The first essential issue involves the claims of the executors and trustees of the original named plaintiff (Stephenson) to be substituted as parties plaintiff following Stephenson's death on March 9, 1971. The action had been commenced on July 25, 1969 by Stephenson who for many years had owned 10,000 shares of the nominal defendant, The Black Clawson Company (Clawson). The amended complaint alleged derivative and double derivative claims on behalf of Clawson and six of its subsidiaries. It attacked a large number of transactions extending over a period of nearly 25 years. It was based upon alleged conflicts of interest involving chiefly defendant Karl F. Landegger who is said to have been the dominating personality in the business of Clawson and its subsidiaries.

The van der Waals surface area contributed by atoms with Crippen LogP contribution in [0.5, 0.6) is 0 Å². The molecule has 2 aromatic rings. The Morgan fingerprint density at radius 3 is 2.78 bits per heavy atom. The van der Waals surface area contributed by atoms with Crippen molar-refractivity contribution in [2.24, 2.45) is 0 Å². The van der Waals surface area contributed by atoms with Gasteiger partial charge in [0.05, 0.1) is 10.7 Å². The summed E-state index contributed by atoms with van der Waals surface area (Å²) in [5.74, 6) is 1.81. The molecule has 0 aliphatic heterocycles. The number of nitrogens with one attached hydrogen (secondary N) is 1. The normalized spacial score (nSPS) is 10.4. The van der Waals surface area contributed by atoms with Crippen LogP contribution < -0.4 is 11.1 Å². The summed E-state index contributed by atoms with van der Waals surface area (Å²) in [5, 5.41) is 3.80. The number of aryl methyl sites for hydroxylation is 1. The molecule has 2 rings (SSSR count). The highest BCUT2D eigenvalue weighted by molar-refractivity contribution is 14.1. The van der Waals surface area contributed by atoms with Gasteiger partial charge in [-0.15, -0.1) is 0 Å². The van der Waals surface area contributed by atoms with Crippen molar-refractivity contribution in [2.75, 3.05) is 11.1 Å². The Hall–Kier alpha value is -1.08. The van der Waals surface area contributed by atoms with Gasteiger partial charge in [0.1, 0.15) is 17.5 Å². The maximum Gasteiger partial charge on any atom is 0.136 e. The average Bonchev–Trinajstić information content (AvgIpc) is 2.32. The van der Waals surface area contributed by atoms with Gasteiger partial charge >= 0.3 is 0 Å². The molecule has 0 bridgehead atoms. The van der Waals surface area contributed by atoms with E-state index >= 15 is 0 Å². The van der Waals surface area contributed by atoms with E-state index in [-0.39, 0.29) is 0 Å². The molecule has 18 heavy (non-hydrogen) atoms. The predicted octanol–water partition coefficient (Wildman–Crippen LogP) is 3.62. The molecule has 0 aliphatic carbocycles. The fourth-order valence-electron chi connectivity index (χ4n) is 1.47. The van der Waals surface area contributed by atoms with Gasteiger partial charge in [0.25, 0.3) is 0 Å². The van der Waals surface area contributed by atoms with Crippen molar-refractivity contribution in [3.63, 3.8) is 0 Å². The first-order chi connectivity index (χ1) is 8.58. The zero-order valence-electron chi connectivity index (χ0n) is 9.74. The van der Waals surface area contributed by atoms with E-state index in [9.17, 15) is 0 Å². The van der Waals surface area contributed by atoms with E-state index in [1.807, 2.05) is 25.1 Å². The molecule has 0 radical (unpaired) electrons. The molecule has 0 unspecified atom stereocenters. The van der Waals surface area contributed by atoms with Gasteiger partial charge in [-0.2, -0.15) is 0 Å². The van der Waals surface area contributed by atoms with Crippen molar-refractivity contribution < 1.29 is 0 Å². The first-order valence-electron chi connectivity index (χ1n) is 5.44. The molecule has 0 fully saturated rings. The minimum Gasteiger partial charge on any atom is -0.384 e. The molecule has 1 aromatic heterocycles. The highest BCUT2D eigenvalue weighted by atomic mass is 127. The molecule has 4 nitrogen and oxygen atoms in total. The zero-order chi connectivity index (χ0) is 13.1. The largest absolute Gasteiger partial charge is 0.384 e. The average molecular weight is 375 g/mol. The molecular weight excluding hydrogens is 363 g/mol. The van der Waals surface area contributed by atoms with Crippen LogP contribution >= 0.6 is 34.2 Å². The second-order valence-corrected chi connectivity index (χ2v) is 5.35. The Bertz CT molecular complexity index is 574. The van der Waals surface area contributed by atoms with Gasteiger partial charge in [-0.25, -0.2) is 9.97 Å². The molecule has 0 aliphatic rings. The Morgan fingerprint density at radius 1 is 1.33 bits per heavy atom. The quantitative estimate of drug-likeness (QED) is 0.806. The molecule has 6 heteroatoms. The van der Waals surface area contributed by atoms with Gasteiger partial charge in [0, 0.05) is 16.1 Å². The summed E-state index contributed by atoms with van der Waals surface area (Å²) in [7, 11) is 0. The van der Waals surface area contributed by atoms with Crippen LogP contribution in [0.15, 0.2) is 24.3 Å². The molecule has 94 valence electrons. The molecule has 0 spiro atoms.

On February 24, 1969, five months prior to commencement of the instant action, however, Stephenson had created a revocable trust and executed a will. His shares of Clawson stock constituted the corpus of the trust, having been delivered to the trustees at the time the trust was created. Stephenson retained the right to revoke the trust, to alter it and to withdraw the trust property. He was the sole income beneficiary.